phrases, sayings, idioms and expressions at

Take exception to

Posted by Brian on September 17, 2009 at 07:43

I have been a teacher of English as a Second/Foreign language in Japan for 11 years and have found that, while students understandably struggle with comprehending and using English phrases and idioms, when they know the origins of the phrase or idiom in question, they are more able to incorporate the expression into their active vocabulary and then more likely to attempt to use it in future discourse.

As one student recently put it, when trying to understand the expression 'take exception to ~something~,' he simply couldn't take the collocation of the verb 'take' and preposition 'to' with the noun 'exception' "into his heart." I have sensed this for many years, but to hear the student state the problem so eloquently, got me thinking more seriously about etymology and its importance in Second Language Learning.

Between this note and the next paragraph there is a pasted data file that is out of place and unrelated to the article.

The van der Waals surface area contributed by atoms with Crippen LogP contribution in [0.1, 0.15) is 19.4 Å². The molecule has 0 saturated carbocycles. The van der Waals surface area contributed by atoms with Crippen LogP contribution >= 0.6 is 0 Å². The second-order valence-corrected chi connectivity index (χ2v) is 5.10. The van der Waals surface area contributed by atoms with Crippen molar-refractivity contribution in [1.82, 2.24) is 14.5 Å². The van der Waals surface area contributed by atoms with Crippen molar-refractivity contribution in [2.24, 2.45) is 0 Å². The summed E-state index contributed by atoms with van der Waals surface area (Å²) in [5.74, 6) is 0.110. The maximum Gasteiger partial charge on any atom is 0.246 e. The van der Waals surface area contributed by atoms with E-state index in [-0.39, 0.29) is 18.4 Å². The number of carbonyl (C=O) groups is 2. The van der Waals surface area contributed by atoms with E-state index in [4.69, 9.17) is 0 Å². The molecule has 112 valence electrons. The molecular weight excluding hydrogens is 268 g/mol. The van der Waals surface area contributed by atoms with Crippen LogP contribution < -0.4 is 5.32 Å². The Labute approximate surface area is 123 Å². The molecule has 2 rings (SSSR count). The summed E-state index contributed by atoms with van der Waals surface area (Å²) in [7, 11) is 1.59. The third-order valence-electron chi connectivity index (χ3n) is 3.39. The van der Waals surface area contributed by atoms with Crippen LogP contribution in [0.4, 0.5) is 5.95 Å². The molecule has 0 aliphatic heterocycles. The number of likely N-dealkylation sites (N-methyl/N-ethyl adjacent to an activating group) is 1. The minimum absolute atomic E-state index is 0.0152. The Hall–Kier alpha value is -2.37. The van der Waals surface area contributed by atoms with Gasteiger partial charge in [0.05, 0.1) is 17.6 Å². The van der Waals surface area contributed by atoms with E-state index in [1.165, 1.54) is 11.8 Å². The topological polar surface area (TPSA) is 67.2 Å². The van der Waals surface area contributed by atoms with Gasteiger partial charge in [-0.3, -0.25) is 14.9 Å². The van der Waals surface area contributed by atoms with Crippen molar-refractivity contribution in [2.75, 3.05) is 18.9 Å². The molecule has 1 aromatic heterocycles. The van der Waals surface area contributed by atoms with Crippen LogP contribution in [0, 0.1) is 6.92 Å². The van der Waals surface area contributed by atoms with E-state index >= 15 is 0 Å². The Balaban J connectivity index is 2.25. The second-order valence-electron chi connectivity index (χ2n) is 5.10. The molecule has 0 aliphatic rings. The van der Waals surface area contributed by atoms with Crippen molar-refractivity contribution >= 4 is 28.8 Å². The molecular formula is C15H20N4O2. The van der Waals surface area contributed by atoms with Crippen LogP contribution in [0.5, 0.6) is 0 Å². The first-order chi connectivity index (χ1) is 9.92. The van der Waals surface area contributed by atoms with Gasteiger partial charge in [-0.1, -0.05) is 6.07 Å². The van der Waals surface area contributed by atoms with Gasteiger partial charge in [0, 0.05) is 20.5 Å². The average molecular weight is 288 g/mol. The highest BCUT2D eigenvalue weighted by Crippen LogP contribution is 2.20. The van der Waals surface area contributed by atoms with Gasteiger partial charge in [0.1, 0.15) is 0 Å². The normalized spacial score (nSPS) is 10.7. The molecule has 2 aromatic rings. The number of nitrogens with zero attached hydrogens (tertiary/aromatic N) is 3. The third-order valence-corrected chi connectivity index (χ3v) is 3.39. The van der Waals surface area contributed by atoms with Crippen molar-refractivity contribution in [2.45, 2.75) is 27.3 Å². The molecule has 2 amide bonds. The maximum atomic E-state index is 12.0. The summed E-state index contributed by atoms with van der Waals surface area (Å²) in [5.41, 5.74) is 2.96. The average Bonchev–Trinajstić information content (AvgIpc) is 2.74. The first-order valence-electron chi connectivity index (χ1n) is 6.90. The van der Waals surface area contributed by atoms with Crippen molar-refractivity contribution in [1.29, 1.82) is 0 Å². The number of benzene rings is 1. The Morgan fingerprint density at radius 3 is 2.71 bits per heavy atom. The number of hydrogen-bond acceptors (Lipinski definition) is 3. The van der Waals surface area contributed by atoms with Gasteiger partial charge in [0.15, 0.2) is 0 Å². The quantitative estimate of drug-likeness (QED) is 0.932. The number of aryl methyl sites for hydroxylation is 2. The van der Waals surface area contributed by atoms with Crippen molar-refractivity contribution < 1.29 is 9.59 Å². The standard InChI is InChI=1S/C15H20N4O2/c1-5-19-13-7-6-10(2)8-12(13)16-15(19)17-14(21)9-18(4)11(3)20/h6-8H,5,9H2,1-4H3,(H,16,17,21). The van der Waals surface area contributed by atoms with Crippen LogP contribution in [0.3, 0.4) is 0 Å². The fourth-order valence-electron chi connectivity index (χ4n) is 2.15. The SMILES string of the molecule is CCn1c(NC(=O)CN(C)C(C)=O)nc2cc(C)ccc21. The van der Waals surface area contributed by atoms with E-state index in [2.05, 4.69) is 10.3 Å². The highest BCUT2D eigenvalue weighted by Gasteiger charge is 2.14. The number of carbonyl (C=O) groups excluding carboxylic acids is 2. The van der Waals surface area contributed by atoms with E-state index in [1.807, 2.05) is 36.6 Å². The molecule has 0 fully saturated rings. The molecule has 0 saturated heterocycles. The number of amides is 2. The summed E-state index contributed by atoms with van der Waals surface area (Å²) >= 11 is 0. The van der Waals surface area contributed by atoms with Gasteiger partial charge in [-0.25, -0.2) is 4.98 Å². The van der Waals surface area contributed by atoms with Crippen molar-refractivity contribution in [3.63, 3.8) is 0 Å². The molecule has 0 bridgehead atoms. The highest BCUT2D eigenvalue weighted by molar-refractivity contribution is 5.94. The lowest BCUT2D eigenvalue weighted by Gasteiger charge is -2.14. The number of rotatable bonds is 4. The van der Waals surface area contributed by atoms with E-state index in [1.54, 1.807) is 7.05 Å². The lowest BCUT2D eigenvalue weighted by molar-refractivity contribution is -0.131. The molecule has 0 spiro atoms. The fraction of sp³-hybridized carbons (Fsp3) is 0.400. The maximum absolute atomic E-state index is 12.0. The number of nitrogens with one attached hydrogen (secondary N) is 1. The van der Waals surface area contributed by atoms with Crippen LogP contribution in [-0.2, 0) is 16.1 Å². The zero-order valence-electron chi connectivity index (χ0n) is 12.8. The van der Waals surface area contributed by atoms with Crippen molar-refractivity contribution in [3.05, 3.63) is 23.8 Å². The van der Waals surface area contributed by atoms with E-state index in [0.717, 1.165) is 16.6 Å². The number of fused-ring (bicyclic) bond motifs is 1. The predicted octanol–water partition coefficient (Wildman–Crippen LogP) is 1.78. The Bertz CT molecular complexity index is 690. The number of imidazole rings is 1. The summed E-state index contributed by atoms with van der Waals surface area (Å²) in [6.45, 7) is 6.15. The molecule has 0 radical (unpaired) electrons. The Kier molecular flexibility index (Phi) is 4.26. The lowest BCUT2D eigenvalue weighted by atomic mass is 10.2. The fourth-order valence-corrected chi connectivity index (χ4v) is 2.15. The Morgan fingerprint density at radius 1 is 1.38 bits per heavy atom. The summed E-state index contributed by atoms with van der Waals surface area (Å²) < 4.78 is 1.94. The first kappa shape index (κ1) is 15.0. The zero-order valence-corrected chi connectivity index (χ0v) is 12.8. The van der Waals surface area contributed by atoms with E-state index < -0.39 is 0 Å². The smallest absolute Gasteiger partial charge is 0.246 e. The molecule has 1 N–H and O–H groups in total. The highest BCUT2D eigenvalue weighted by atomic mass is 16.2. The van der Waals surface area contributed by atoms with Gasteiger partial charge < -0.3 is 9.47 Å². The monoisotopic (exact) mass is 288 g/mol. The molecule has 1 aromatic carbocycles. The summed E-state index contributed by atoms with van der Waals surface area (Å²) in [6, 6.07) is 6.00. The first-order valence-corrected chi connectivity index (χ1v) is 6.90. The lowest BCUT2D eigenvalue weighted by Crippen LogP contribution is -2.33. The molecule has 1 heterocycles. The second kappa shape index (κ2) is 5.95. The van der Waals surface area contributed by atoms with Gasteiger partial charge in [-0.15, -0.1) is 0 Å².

Quite often, the origin of a particular phrase is easy to find from sites such as this. However, often only the more esoteric phrases are provided and the origins of more mundane expressions like 'take exception to' are nowhere to be found. In such cases, I am left to my own imagination in coming up with plausible origins, which seem to satisfy the student but not me! For example, I suspect that the expression 'take exception to' has a legal origin in which an objectionable statement or motion by an opposition counsel is 'taken to the judge' for a ruling on its admissability, as the statement seems to run counter to the law or ruling in force. Perhaps I'm wrong, but on that particular day in my classroom it got the job done. I just wish I could find out if I was at least in the ballpark (an idiom clearly derived from the world of sports - perhaps baseball:)